72 Hours in Paris
Ah, Paris. Guidebooks say it’s the best place for romance, but what they don’t clarify is that it’s the city itself with which you’ll fall in love.
And with its impressive culinary skills, massive art collection and classic good looks, there couldn’t be a better suitor. If you’re worried that three days isn’t enough, fear not. When it comes to Paris, it’s love at first sight.
Here’s our suggested itinerary for your long weekend in the French capital.
DAY 1 — You had me at bonjour
Once you’ve shuffled off the plane, collected your luggage and made the journey into the city centre, it’s time to check into your temporary home for the weekend. Whether it’s the grand Mandarin Oriental, a trendy design hotel like Hotel le Petit Paris or a wallet-friendly Airbnb apartment, there are plenty of charming places to stay in or near the city centre.
Once you’re checked in, relax and get your bearings. Grab your map and navigate your way through the narrow rues to the base of the Eiffel Tower. There’s no bigger, bolder or more symbolic way to introduce yourself to the city.
Feel free to take the scenic route, either by foot or via the Paris Métro (Line 6 to Bir-Hakeim station). If you’re feeling peckish, stop off at any café or brasserie that catches your eye. Brasserie Flo, with its impressive Art Nouveau decor, is a favourite among tourists and locals alike. Or, for something quick and delicious, you can’t go wrong with the famous falafel sandwiches from L’As du Fallafel in the city’s enchanting Jewish quarter.
Wherever the evening takes you, be sure to end it with a moonlit walk along the Seine. See? You’re falling in love already.
DAY 2 — Be still my art
You don’t have to be a keen connoisseur of art to enjoy the iconic pieces that call Paris home. With so many museums packed into one city, you’ll have no trouble filling your Day Two itinerary with the historic and cultural delights of France’s inspiring capital.
The art scene in Paris is as large and varied as the city itself. On such a short visit, it’s best to narrow it down to the big three: Musee d’Orsay (home to Van Gogh’s Starry Night Over the Rhone Arles), The Louvre (home of the Mona Lisa) and Musee Rodin (home of The Thinker). Space out your museum tours with breakfast, lunch and plenty of coffee breaks to keep you going.
Another not-to-miss landmark is Gothic masterpiece, Notre-Dame Cathedral. If you aren’t too tired from your day of sightseeing, you can even climb the building’s towers.
DAY 3 — Head over (Louboutin) heels
On your last day in Paris, why not let the city spoil you? Your final 24 hours are perfect for shopping, eating, strolling and eating some more. Now’s your chance to indulge in the best of local life.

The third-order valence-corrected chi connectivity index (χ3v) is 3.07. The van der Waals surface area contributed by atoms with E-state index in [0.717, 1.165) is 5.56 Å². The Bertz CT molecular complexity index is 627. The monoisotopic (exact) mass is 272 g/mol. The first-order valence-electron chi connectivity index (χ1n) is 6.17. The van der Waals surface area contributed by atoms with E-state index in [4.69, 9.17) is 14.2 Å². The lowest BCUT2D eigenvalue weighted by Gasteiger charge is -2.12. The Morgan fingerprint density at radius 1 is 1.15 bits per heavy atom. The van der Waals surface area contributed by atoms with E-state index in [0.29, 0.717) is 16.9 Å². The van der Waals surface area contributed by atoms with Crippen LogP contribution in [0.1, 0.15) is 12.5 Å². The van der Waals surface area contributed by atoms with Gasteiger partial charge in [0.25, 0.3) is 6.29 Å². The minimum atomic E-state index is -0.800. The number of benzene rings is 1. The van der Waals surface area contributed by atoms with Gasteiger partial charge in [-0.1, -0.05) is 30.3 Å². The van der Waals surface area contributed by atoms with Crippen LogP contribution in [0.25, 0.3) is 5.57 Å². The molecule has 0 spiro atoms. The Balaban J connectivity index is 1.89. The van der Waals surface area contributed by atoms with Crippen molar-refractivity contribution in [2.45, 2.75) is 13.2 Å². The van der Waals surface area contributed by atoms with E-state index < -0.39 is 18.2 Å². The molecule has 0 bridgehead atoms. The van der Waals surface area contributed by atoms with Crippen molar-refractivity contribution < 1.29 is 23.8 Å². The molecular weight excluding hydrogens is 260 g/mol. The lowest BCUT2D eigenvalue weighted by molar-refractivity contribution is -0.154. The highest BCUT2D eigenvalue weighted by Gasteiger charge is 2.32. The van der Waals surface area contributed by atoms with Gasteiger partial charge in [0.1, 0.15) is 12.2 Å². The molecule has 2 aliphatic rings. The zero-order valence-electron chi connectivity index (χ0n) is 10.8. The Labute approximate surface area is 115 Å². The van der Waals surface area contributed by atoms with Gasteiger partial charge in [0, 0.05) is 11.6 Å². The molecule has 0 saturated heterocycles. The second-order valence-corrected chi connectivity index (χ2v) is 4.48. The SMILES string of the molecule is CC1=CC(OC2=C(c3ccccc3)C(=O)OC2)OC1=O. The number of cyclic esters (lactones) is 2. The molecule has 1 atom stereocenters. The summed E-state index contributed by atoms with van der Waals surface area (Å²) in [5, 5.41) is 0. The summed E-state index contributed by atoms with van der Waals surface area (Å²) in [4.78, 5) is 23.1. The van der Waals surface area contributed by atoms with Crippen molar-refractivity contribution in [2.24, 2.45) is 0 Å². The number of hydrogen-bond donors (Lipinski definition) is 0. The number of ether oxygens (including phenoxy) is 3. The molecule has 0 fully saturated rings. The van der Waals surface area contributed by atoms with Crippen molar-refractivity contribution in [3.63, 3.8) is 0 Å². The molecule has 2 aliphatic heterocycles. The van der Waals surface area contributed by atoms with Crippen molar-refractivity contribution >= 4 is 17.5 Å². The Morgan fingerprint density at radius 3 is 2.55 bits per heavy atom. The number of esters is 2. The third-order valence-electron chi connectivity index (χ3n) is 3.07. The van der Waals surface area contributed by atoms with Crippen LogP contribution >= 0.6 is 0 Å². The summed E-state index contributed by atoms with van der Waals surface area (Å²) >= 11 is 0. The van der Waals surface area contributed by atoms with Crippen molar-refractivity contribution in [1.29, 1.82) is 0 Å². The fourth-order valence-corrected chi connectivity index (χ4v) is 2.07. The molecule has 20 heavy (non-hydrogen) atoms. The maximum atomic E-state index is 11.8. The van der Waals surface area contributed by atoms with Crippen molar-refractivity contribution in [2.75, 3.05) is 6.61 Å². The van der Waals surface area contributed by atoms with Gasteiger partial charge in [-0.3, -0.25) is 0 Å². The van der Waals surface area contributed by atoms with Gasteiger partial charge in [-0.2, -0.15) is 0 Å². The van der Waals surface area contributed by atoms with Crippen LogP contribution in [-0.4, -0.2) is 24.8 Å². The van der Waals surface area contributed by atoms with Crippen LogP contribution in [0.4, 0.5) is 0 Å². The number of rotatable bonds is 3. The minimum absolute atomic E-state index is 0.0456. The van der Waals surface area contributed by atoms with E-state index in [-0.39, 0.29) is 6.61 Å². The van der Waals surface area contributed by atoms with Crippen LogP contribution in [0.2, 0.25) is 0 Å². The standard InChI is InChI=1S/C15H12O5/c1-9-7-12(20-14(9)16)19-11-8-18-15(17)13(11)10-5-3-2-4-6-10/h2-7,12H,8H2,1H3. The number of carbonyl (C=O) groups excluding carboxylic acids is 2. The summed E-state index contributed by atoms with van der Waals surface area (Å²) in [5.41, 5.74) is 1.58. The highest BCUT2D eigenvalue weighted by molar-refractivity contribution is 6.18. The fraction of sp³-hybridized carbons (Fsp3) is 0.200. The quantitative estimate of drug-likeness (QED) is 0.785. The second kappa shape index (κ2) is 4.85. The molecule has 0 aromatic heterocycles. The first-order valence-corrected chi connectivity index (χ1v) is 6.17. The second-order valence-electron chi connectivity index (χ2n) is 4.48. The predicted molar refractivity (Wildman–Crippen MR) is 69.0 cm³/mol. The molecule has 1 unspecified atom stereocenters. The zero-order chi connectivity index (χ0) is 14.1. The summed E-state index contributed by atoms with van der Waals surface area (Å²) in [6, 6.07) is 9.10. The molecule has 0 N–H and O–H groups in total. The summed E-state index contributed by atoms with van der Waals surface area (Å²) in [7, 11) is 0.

Grab a coffee at cafe and roastery La Caféothèque (“The coffee library”) and continue your literary tour with a look around the city’s famous bookshops, including Shakespeare and Company (famous hangout of the ‘Lost Generation’ authors) and Librairie Galignani (the oldest English language bookshop in Europe).
If you have room in your suitcase for a bit of Parisian fashion, Champs Elysées is arguably Paris’ most iconic shopping street. Christian Louboutin’s original boutique on Rue du Faubourg Saint-Honoré is also a must-visit, for window shopping if nothing else. However, designer boutiques aren’t the only game in town. Paris is also known for its high-quality thrift shops, where you can always bag a fantastic bargain.
As a final hurrah, treat yourself to a delicious Parisian meal before you jet off. If you’re happy to push the boat out, book a table at La Fontaine de Mars, considered one of the best restaurants in the city (even before the Obamas dined there). If that’s a bit too rich for your blood, Sacrée fleur is less expensive, but equally charming.
That’s it! As your weekend comes to an end, rest assured that you’ve found a lifelong love. You may have to admire it from a distance, but remember: Paris is always only a plane ride away!
Silversurfer's Assistant Editor
Leave a Comment!
Community Terms & Conditions
These content standards apply to any and all material which you contribute to our site (contributions), and to any interactive services associated with it.
You must comply with the spirit of the following standards as well as the letter. The standards apply to each part of any contribution as well as to its whole.
be accurate (where they state facts); be genuinely held (where they state opinions); and comply with applicable law in the UK and in any country from which they are posted.
Contributions must not:
contain any material which is defamatory of any person; or contain any material which is obscene, offensive, hateful or inflammatory; or promote sexually explicit material; or promote violence; promote discrimination based on race, sex, religion, nationality, disability, sexual orientation or age; or infringe any copyright, database right or trade mark of any other person; or be likely to deceive any person; or be made in breach of any legal duty owed to a third party, such as a contractual duty or a duty of confidence; or promote any illegal activity; or be threatening, abuse or invade another’s privacy, or cause annoyance, inconvenience or needless anxiety; or be likely to harass, upset, embarrass, alarm or annoy any other person; or be used to impersonate any person, or to misrepresent your identity or affiliation with any person; or give the impression that they emanate from us, if this is not the case; or advocate, promote or assist any unlawful act such as (by way of example only) copyright infringement or computer misuse.
Nurturing a safe environment
Our Silversurfers community is designed to foster friendships, based on trust, honesty, integrity and loyalty and is underpinned by these values.
We don't tolerate swearing, and reserve the right to remove any posts which we feel may offend others... let's keep it friendly!